With the whopping increase in HECS debts coming this year, here are 5 achievable ways to pay off your HECS debt as a student
Australia has one of the best education systems in the world – but all of this is afforded at a price.
The Australian Taxation Office (ATO) has released the country’s largest HELP/HECS debts; the highest recorded debt amounted to a huge $737 000.
These debts are set to rise even more, by 7% on June 1 this year. This is all part of the process known as ‘indexation’, which alters the costs of HECS debts to keep up with inflation.
Currently, the indexation rate is at 3.9%, as per June 2022. So, indexation is added on top of the total amount of a student’s repayments, thus increasing the length of time they have to pay it all off.
In other words, the debtor currently owing $737 000 will have to pay approximately $760 000 if they don’t pay off some of their debt by June 1. If you want to know more about HECS, click here.
If you’ve been on TikTok, you are bound to have stumbled upon #hecsdebt. Some finance experts recommend paying a chunk off your debt now, while other students claim not to worry about it. With all this noise, it can be confusing and overwhelming to know what to do next, and sitting around and waiting does not help put the mind at ease about the future.
Though it is obvious that the solution to spending is to ‘save’, it does not mean that you have to put your life on hold. After all, university is supposed to be fun, and your twenties are your best years.
Yes, ‘HECS’ and ‘fun’ can be said in the same sentence – it’s all about being smart and consistent. Of course, every student’s situation is different; income, spending habits and type of university degree all contribute to how much you need to be saving.
So, if you’re here in search for a yes/no, ‘one-size-fits-all’ answer to the question – “should I pay off my HECS debt early”- you sadly won’t be getting one. But, by following these tips, you can take control of your HECS repayments and work towards a debt-free future.
Here are 5 easy ways to start paying off your HECS.
- Check your HECS debt immediately
Check how much you owe through the online ATO portal through myGov, or contact the ATO directly and provide them with your Tax File Number so that they can verify your details. While simple, people tend to overlook this step as it sets off their worries.
It’s important to check this information as frequently as possible to make sure that you are across all your expenses and are aware of any deadlines that need to be met. Try not to freak out when you see the figure; think of it as giving yourself a headstart for future expenses.
- Use a HECS calculator to budget
Budgeting is always the first step to being savvy. Knowing where your money goes and visually seeing the total costs of things mean that you can start to prioritise your spending, line it up with your goals, and eliminate unnecessary expenses. There are numerous tools to help you budget, whether it be apps like YNAB, Goodbudget, your preferred bank app, or Excel. By budgeting, you can determine how much money you need to save to start etching your HECS debt away.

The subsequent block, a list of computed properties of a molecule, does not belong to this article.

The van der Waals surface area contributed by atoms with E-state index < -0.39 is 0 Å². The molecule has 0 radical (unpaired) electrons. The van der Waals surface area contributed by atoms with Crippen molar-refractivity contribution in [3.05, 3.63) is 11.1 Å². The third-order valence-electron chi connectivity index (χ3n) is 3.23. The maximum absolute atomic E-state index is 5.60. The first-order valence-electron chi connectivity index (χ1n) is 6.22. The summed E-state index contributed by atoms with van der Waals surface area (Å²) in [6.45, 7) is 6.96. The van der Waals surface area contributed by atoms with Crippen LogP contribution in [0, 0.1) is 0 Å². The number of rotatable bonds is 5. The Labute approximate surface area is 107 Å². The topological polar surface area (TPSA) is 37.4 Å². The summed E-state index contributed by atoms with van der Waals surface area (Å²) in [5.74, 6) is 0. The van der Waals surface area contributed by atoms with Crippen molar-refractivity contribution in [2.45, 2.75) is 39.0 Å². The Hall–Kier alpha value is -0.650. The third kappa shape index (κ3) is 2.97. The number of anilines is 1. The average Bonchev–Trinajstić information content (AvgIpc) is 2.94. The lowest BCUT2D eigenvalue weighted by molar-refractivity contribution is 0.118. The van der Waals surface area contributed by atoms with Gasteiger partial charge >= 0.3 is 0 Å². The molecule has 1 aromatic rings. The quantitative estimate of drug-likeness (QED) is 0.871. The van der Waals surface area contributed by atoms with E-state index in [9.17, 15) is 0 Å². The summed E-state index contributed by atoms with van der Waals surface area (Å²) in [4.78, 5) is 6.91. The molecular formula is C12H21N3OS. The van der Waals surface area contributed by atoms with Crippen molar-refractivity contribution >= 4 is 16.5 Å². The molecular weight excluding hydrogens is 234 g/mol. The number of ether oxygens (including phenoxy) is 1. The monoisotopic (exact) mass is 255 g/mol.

One noble Redditor has created an open spreadsheet that can be accessed to calculate HECS debt when indexation rates are applied. The purpose of this tool is to help you decide whether or not it is a good idea to pay off debts early. You can find and make a copy of the calculator here.
Budgeting means that you don’t need to stress about earning more money and saving every penny; it just means you can allocate your cash flow more efficiently.
- Use a budgeting system like the 50/30/20 rule
Starting to budget is often the hardest part, as people don’t really understand how to do it. The 50/30/20 rule is a structured formula that can help you organise your spending for the month.
The formula states that you dedicate:
- 50% for necessities (things that you absolutely must pay for survival like groceries and health care)
- 30% for wants (optional expenses like dining out, coffee, gifts)
- 20% for savings (safeguards and larger goals like an emergency fund or holiday).
Depending on your income and spending habits, HECS savings can go towards any of these categories, or you can create a whole new category solely for it. In short, decide what system is right for you. This is not to say that spending decisions will get easier, but the system will definitely help motivate you to make wiser spending choices.
- Make your university experience worthwhile
Skipping classes, missing exams, and failing entire subjects come at a hefty price. If any of these scenarios come to reality, you’re likely to have to retake the whole subject and pay for it again.
You can also reap the benefits of paying for university by making use of the facilities, such as the library and gym, or open days where clubs give away free goodies. Remember why you’re there and take advantage of it.
Independent financial planner, Claire Mackay emphasises that students should not worry about their student debt. She told The Australian, “it’s still a very cheap way of funding your future employment and income.” She suggests that students think of their education as an investment rather than a cost. “You’ve invested your time and your energy to develop your skill to set you up for your future income earning ability.”
- Seek professional advice
If you’re really stuck and really anxious, don’t be afraid to reach for help, whether it be from a professional financial advisor, a parent, a graduate or a fellow student. Understanding their experiences and even mistakes with regards to HECS will put your personal circumstance into perspective. You’ll gain clarity as to whether or not you should contribute sums of money to your HECS debt now.
For more innovative ways to save money, click here for simple ways to save money without really trying.